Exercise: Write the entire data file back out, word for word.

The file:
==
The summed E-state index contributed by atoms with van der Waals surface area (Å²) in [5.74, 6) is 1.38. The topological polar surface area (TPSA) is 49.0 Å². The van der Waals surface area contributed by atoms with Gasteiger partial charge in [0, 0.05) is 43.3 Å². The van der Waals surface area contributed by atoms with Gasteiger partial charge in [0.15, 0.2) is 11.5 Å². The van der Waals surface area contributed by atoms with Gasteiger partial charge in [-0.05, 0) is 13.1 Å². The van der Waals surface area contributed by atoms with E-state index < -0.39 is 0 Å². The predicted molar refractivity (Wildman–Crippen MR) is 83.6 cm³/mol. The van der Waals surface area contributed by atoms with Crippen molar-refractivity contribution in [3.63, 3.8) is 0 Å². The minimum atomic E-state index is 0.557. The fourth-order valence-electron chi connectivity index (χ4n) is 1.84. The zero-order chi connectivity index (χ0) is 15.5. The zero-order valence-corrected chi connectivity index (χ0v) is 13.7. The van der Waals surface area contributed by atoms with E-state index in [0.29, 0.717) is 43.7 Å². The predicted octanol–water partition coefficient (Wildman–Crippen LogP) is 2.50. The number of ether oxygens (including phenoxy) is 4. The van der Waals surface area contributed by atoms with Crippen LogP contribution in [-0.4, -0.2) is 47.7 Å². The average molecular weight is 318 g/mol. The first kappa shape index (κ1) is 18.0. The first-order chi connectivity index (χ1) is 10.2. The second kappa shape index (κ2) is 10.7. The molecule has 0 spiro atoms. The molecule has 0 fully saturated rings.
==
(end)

The summed E-state index contributed by atoms with van der Waals surface area (Å²) in [5.74, 6) is 1.38. The topological polar surface area (TPSA) is 49.0 Å². The van der Waals surface area contributed by atoms with Gasteiger partial charge in [0, 0.05) is 43.3 Å². The van der Waals surface area contributed by atoms with Gasteiger partial charge in [0.15, 0.2) is 11.5 Å². The van der Waals surface area contributed by atoms with Gasteiger partial charge in [-0.05, 0) is 13.1 Å². The van der Waals surface area contributed by atoms with E-state index < -0.39 is 0 Å². The predicted molar refractivity (Wildman–Crippen MR) is 83.6 cm³/mol. The van der Waals surface area contributed by atoms with Crippen molar-refractivity contribution in [3.63, 3.8) is 0 Å². The minimum atomic E-state index is 0.557. The fourth-order valence-electron chi connectivity index (χ4n) is 1.84. The zero-order chi connectivity index (χ0) is 15.5. The zero-order valence-corrected chi connectivity index (χ0v) is 13.7. The van der Waals surface area contributed by atoms with E-state index in [0.29, 0.717) is 43.7 Å². The predicted octanol–water partition coefficient (Wildman–Crippen LogP) is 2.50. The number of ether oxygens (including phenoxy) is 4. The van der Waals surface area contributed by atoms with Crippen LogP contribution in [-0.4, -0.2) is 47.7 Å². The average molecular weight is 318 g/mol. The first kappa shape index (κ1) is 18.0. The first-order chi connectivity index (χ1) is 10.2. The second kappa shape index (κ2) is 10.7. The molecule has 0 spiro atoms. The molecule has 0 fully saturated rings.